These social duties do not come merely as a result of the accident of birth for us as they do with other social animals. With our superior reasoning and knowledge, each human being has the free will to disassociate with groups and attach his or her allegiance to others. Our birth or physical location does not dictate our identity. It comes from our thoughts. So we are free to choose any belief system we prefer, regardless of what we might have been taught.

The United States was founded on principles that work well with human purposes and the social duty structure that I have outlined. By guaranteeing individual and state rights and limiting federal power, the Constitution created a form of government that ensures freedom.

Just as a species benefits from a wide variety of genes in its gene pool, human societies do well when freedom allows a wide variety of ideas to be openly expressed and debated. As well, the federal system, with different levels of government, allows various methods of governing to be experimented with in order to find what works best. Democracy and capitalism both put the decision-making power in the hands of the people who vote and buy goods and services. The diversity and flexibility of the free market ensures the best chance of beneficial new ideas surviving and thriving.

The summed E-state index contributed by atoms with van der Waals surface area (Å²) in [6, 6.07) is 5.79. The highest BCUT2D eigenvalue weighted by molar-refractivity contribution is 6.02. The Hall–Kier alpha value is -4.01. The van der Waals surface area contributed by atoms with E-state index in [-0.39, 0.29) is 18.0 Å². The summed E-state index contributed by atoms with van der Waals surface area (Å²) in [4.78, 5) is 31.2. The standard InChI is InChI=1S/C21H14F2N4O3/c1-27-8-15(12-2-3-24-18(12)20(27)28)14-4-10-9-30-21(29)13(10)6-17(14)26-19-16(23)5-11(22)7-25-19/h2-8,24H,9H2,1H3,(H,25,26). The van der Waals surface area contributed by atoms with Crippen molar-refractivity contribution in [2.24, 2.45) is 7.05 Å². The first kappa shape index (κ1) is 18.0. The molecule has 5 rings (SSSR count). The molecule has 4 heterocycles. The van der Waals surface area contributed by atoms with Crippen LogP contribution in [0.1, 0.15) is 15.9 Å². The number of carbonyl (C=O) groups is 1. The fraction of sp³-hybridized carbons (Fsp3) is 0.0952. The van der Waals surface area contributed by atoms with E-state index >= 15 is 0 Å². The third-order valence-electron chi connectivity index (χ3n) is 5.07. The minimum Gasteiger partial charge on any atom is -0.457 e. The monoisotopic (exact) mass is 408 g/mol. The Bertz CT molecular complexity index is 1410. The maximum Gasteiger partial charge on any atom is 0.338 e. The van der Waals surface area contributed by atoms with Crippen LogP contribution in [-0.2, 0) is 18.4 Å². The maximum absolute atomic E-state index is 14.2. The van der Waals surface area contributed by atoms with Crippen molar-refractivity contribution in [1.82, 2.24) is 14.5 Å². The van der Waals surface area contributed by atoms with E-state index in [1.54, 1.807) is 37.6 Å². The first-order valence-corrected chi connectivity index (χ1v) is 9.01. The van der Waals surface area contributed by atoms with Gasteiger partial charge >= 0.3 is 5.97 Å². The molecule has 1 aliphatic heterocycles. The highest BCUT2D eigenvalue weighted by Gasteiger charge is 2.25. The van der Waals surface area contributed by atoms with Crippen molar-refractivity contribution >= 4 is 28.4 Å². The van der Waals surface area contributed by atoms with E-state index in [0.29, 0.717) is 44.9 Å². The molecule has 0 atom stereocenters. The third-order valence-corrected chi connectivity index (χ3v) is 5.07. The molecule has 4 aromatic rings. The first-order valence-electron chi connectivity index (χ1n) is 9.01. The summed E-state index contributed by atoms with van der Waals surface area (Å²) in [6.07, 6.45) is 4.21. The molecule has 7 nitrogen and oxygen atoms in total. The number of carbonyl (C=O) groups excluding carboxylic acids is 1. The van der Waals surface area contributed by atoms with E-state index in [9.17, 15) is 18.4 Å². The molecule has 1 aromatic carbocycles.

Unfortunately, some modern thinkers fail to recognize the full benefits of freedom, democracy, and the free market. They think that there is only one way to govern successfully-with their single view of the way things should be. They like big government-the bigger the better. They feel a single world government would be best as long as that one government has the correct human values, which need to be the way they see them. These thinkers generally also believe in the redistribution of wealth, so that all humans are equal.

The truth is, humans are still evolving. Competition between genes and ideas is part of the natural struggle that improves our species. To keep it fair and to produce the best results, we all must have equal rights and opportunities. Good ideas and hard work need to be rewarded. Taking the wealth one human works for and giving it to another kills the initiative to work hard, as the failures of socialist governments have shown. As well, large governments run by the ideas of a few elites always end in the corruption of the powerful and limits to the rights and freedoms of the many.

To me, secular humanism defines the point that we need to have equal opportunity, not that we need to be equal. Secular humanism is defining.

Gary Wood

Gary Wood was educated as a biologist. He recently retired from a successful career as a small-town businessman and politician. For eighteen years, he was editor of the Mountain Monthly newspaper, which still runs his Everyday Philosophy column.

Secular defines my narrative as based on my own reasoning, experience, and knowledge of science rather than someone else’s faith. Humanism defines the basis for my own beliefs. My narrative goes like this: Earth formed about four and a half billion years ago. Life began about a half billion years later, apparently as soon as …